Using the RS profiles from Trappes and separating for NPC, PC, and R situations, we found the highest frequency of occurrence for NPC that appear in up to 60% of all profiles during winter. Contrarily, a minimum is reached in summer. PC generally appear less frequent and are identified in 30 to 40% of the profiles throughout the entire year. The reservoir conditions are even rarer and found in approximately 20% of the profiles.
To estimate the actual occurrence of contrails we combined the information about the contrail formation potential with the actual flight traffic over Paris. The resulting profiles are still dominated by NPC, especially in winter and spring. For summer an increasing significance of PC is determined, as they overlap with the altitude of highest air traffic. The reservoir category occurs only in summer and autumn, and is negligible in other seasons.
To answer the question if flying at higher or lower altitudes to avoid contrails, today’s air traffic distribution is shifted. Increasing the flight altitude by 0.8 km reduces contrail formation in winter, while a reduction in flight altitude during summer is required to minimize potential contrail formation. Nevertheless, one has to keep in mind that aircraft already operate within their optimal altitude range and the maximum deviations towards lower or higher altitudes are limited by increasing air density and aerodynamic drag (lower boundary) as well as flying into the stratosphere (upper boundary).
We further examined linkages of contrail formation with the thermal tropopause (TT) and the jet stream (strong persistent winds at around 10 km altitude in which aircraft tend to fly to save fuel). The median altitude of NPC is located at the TT (summer) and up to 1.5 km above the TT (winter). NPC are located between -2 km (winter) and -1 km below the TT (summer). With respect to the jet stream, the median altitude of NPC is 2 km (winter) and 1 km (summer) above the jet stream. PC are identified to be at the same altitude as the jet stream also following the inter-annual variation in jet stream location.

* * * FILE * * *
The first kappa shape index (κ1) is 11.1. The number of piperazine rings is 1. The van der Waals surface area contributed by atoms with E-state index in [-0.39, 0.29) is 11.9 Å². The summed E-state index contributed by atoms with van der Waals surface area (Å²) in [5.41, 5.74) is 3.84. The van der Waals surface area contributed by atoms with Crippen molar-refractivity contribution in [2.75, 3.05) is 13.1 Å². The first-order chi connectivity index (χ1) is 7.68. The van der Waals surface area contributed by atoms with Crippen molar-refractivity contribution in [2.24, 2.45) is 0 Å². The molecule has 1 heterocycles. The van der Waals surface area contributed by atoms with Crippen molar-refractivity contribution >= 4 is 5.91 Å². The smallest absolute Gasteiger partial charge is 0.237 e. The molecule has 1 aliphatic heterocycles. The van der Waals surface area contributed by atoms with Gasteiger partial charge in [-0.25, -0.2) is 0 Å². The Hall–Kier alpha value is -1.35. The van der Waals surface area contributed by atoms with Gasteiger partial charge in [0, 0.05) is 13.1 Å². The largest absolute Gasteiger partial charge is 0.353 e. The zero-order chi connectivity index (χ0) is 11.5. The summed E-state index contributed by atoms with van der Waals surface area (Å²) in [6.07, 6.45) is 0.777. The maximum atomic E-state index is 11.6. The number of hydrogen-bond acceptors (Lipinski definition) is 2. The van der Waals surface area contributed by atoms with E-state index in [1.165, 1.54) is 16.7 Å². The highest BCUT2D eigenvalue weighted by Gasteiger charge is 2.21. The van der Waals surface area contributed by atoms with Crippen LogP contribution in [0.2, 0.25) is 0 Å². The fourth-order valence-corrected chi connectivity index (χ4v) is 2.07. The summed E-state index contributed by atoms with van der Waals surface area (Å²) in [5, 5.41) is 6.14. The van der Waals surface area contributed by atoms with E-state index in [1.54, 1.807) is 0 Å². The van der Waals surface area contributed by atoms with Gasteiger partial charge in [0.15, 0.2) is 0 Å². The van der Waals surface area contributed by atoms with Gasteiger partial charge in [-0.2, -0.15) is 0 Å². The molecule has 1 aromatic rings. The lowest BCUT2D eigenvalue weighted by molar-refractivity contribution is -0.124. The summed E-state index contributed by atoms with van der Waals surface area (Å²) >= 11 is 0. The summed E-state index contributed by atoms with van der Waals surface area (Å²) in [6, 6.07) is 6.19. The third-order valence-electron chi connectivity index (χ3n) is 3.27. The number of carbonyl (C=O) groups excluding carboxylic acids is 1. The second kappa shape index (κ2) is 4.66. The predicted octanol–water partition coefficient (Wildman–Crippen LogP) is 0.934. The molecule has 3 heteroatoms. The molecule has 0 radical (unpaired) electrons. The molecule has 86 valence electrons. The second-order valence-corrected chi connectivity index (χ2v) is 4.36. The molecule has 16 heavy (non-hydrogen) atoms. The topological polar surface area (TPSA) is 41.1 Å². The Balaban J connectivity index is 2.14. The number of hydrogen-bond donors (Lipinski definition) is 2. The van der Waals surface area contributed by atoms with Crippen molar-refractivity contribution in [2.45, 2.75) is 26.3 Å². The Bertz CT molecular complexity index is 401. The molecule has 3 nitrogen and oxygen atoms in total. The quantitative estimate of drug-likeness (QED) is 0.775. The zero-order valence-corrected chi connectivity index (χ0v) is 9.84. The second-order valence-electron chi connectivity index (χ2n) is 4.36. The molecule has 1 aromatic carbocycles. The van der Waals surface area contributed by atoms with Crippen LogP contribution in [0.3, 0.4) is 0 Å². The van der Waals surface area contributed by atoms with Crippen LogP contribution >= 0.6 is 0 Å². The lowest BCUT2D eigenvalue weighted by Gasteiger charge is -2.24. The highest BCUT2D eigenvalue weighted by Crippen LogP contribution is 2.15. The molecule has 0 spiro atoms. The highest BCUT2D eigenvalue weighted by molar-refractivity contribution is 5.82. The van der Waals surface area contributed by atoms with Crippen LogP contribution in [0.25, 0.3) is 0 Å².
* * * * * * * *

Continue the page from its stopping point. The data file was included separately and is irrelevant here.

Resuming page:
The aviation industry aims to become more environmentally friendly and started to develop new propulsion systems that use alternative fuels like ethanol, methane, or hydrogen. These fuels have other characteristics than today’s kerosene and, therefore, other thresholds for contrail formation. In the described study we assume that hydrogen is burned in engines that are comparable with today’s technology, rather than used in a fuel cell. Based on that we estimated the influence of these fuels on the likelihood of potential contrail formation. Switching to either of the alternative fuels leads to a general increase in potential contrails, particularly of NPC. The largest increase was found for hydrogen with an increase of 155% in summer. For PC the increase is less significant. Combining the minor increase in PC formation and the potentially CO2 – neutral hydrogen fuel, if produced with renewable energy, makes hydrogen powered aircraft an appealing solution.
We would like to guide the interested reader to the publication that is linked above and that contains all details of the study.